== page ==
Where did you get the original idea for The Evil Beneath?
I was walking along The Thames in London and had the idea of Juliet Grey, a psychotherapist, being sent a cryptic text message telling her to go to a London Bridge at dawn. She finds, to her horror, the body of a woman and the really scary thing is that she'd dressed in Juliet's clothes. That was all I had to start with! No why, how or who!
What inspired your novel?
Having lived in London for 15 years and then moved away, I wanted to write about the places I loved and knew well. I wanted to capture the two aspects of the River Thames; one as a beautiful and majestic presence winding through the city, the other as a sinister force harbouring unexpected offerings.
Who is your favourite character in the novel and why?
It would have to be Juliet Grey – we see the story through her eyes. Juliet is intrepid and curious, but also lonely and still sad from the loss of her brother. Like me, she’s a psychotherapist, but she’s far smarter, more outspoken, intuitive and prepared to take risks than I am!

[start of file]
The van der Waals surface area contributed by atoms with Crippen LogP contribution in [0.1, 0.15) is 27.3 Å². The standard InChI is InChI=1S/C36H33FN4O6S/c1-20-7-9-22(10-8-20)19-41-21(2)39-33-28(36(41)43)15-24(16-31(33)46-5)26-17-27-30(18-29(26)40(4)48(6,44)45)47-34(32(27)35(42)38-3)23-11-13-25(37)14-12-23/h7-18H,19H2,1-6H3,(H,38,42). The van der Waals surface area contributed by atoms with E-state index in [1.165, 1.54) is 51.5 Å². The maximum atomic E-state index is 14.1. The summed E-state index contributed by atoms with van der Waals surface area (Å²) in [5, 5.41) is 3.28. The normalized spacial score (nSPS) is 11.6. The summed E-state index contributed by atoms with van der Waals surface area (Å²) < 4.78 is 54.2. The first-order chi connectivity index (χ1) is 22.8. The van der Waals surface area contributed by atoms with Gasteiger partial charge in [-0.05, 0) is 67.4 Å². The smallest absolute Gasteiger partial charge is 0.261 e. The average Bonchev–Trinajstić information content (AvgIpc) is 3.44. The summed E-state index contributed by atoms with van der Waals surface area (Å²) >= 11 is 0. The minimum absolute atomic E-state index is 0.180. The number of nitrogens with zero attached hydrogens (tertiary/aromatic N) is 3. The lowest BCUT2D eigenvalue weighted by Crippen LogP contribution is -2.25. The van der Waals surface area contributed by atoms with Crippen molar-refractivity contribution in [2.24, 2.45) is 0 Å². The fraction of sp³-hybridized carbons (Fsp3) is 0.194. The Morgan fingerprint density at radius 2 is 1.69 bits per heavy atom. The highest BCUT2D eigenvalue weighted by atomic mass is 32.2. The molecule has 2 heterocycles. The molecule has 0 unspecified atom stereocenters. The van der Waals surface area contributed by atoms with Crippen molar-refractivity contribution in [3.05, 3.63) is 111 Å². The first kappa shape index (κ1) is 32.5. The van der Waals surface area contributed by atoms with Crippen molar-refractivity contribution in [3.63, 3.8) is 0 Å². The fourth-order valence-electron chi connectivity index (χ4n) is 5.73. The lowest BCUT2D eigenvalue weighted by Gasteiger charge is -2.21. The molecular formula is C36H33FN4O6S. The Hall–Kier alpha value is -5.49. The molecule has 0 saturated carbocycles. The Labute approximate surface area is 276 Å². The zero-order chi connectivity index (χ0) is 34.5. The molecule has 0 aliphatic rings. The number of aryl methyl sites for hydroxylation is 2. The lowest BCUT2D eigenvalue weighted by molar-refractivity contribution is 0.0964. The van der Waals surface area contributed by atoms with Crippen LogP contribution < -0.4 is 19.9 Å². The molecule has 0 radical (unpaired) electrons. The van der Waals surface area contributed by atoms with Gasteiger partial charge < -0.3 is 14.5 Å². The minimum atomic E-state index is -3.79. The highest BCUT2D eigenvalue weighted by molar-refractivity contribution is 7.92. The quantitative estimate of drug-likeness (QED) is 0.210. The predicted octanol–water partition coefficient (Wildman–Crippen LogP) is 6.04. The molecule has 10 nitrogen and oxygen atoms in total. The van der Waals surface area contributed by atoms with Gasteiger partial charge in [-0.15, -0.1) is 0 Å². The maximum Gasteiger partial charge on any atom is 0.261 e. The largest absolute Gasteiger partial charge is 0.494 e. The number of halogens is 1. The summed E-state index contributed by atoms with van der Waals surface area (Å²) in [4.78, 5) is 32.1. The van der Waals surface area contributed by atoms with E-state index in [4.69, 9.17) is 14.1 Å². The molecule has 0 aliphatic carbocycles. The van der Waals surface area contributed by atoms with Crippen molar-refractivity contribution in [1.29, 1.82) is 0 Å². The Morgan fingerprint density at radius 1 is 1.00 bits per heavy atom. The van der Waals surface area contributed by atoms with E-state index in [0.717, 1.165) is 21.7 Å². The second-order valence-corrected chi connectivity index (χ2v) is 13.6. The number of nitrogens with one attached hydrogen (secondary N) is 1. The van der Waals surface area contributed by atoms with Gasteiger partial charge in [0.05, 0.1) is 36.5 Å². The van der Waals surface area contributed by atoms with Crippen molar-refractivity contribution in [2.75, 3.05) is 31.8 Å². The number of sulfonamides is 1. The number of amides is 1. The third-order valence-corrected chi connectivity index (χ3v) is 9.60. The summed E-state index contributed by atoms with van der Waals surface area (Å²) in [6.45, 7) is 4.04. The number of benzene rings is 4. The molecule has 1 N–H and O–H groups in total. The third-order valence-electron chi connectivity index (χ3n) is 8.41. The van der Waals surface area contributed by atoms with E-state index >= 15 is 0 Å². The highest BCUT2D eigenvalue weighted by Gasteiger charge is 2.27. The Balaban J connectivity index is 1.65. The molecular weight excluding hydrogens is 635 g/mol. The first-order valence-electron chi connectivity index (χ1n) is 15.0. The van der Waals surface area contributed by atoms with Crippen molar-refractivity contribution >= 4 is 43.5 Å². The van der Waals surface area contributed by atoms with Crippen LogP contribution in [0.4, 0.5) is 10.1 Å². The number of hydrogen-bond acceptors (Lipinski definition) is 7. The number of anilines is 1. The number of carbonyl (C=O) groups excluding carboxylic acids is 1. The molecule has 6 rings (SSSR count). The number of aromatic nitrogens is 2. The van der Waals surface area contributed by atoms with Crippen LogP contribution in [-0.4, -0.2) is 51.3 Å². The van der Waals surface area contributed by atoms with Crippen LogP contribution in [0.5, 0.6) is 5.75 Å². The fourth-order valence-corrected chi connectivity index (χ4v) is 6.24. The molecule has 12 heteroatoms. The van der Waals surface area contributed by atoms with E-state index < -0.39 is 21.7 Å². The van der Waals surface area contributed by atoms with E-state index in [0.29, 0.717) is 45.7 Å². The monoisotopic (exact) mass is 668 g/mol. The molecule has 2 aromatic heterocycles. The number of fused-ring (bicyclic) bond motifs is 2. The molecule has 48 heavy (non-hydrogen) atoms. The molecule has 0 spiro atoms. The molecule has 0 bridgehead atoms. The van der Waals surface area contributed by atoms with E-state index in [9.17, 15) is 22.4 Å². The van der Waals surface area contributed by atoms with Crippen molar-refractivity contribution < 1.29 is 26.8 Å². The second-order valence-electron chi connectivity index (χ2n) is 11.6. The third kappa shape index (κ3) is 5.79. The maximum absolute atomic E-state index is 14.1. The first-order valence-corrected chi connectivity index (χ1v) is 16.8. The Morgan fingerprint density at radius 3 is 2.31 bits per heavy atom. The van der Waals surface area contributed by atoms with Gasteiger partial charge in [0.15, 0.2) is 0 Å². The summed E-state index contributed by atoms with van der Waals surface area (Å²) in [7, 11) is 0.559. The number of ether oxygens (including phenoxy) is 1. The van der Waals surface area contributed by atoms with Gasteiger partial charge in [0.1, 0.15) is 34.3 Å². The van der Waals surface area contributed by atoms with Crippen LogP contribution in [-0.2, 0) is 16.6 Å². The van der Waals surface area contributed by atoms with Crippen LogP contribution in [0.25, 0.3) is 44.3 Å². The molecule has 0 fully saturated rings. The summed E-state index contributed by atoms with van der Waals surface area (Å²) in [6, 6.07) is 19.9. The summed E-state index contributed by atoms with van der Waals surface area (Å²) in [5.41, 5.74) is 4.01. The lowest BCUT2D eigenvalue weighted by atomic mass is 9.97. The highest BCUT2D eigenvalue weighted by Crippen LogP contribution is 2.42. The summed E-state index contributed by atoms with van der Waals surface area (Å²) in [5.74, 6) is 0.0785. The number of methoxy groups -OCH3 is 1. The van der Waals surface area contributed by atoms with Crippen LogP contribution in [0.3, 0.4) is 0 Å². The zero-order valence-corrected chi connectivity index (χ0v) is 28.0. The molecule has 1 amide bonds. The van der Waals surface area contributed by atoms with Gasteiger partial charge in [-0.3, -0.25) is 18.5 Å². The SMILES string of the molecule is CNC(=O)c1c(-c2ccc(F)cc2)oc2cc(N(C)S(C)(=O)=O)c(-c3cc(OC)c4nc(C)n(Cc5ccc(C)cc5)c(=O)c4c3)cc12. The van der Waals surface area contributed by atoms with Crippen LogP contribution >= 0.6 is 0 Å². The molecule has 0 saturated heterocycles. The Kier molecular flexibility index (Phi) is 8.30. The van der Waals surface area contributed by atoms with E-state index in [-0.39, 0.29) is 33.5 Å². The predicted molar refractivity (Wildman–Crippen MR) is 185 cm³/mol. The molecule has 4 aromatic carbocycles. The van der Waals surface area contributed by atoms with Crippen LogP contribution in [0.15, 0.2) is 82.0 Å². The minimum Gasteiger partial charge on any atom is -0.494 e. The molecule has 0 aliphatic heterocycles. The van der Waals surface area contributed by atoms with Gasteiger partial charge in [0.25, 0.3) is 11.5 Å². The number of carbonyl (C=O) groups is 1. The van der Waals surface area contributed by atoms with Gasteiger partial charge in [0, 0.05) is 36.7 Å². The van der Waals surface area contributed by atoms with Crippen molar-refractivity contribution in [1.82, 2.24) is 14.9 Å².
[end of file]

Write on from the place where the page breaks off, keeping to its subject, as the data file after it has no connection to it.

What kind of readers do you think will enjoy your book?
Readers who like a fast-paced page-turner with a chilling psychological edge to it. The Evil Beneath also gives an insight into what happens behind closed doors in the consulting room of a psychotherapist and what it might be like to sit in the client’s chair. It should appeal to anyone who likes to get their teeth into a gripping mystery with a trail of clues that Juliet and the reader try to solve.
Are there any other books you might compare your work to?
It’s a psychological thriller with a backdrop of a family tragedy, so it brings to mind the novels of Nicci French. Tideline by Penny Hancock is another dark book set beside the Thames and my writing has been likened to that of Sophie Hannah.
The Evil Beneath is being published in France (2013) and Germany (2014)
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